10. Developmental Abnormalities

  1. Alan D. Irvine MD, FRCPI, FRCP2,3,
  2. Peter H. Hoeger MD4,5 and
  3. Albert C. Yan MD, FAAP, FAAD6,7
  1. Henning Hamm MD

Published Online: 24 MAY 2011

DOI: 10.1002/9781444345384.ch10

Harper's Textbook of Pediatric Dermatology, Volume 1, 2, Third Edition

Harper's Textbook of Pediatric Dermatology, Volume 1, 2, Third Edition

How to Cite

Hamm, H. (2011) Developmental Abnormalities, in Harper's Textbook of Pediatric Dermatology, Volume 1, 2, Third Edition (eds A. D. Irvine, P. H. Hoeger and A. C. Yan), Wiley-Blackwell, Oxford, UK. doi: 10.1002/9781444345384.ch10

Editor Information

  1. 2

    Trinity College, Dublin, Ireland

  2. 3

    Our Lady's Children's Hospital, Dublin, Ireland

  3. 4

    University of Hamburg, Hamburg, Germany

  4. 5

    Catholic Children's Hospital Wilhelmstift, Hamburg, Germany

  5. 6

    University of Pennsylvania School of Medicine, Philadelphia, PA, USA

  6. 7

    The Children's Hospital of Philadelphia, Philadelphia, PA, USA

Author Information

  1. Department of Dermatology, Venereology and Allergology, University Hospital Würzburg, Würzburg, Germany

Publication History

  1. Published Online: 24 MAY 2011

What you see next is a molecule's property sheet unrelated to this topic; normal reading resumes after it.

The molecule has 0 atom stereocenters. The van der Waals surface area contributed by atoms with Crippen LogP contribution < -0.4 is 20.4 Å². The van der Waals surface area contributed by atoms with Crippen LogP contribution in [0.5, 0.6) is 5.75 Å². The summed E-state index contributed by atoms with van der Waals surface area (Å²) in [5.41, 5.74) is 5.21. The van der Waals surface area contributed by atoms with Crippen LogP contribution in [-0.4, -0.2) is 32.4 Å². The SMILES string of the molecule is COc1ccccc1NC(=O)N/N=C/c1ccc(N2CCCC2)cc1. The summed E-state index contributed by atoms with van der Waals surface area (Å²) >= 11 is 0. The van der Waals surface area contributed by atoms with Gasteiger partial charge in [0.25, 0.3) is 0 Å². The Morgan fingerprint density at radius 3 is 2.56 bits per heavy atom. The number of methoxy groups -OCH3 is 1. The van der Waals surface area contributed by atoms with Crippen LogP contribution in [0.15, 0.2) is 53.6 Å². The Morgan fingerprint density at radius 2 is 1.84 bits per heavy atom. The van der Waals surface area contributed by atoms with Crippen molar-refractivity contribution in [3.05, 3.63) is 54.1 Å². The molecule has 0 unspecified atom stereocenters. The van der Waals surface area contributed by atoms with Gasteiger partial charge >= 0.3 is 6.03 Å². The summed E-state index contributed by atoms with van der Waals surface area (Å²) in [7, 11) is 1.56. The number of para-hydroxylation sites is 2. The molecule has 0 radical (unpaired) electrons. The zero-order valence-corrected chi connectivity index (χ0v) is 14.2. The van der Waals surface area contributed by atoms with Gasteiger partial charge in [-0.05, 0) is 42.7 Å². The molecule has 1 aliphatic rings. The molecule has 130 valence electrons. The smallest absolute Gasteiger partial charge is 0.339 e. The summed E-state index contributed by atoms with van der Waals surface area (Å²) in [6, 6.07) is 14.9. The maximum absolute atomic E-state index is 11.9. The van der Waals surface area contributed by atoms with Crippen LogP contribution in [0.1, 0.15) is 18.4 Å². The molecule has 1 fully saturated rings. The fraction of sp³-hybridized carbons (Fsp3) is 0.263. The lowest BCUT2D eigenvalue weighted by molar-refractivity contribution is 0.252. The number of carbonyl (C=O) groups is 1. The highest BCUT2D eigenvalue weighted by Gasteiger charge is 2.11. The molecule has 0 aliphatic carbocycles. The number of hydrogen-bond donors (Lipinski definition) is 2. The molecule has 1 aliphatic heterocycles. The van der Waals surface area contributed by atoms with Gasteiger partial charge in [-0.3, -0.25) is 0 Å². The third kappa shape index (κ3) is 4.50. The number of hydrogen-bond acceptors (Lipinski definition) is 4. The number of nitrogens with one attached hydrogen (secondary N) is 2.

2. Published Print: 3 JUN 2011

ISBN Information

Print ISBN: 9781405176958

Online ISBN: 9781444345384



  • amniotic constriction band;
  • aplasia cutis congenita;
  • congenital cysts and sinuses;
  • cranial dysraphism;
  • cutis verticis gyrata;
  • hamartomas;
  • infantile perineal protrusion;
  • nasal glioma;
  • occult spinal dysraphism;
  • polythelia


A multitude of developmental abnormalities affects the skin. Some of them are easily visible, others are unimpressive or hidden and can therefore remain unnoticed for a while. A few anomalies, such as the transverse nasal line and precalcaneal congenital fibrolipomatous hamartoma, are merely an insignificant freak of nature but most are at least potentially associated with underlying conditions, such as cranial or spinal dysraphism, or complex syndromes, for example branchial arch malformations. The purpose of the chapter is to provide the paediatric dermatologist with profound knowledge to differentiate between harmless negligibilities and cutaneous markers of serious developmental failures. The latter may deserve rapid diagnostic evaluation and treatment to prevent grave consequences.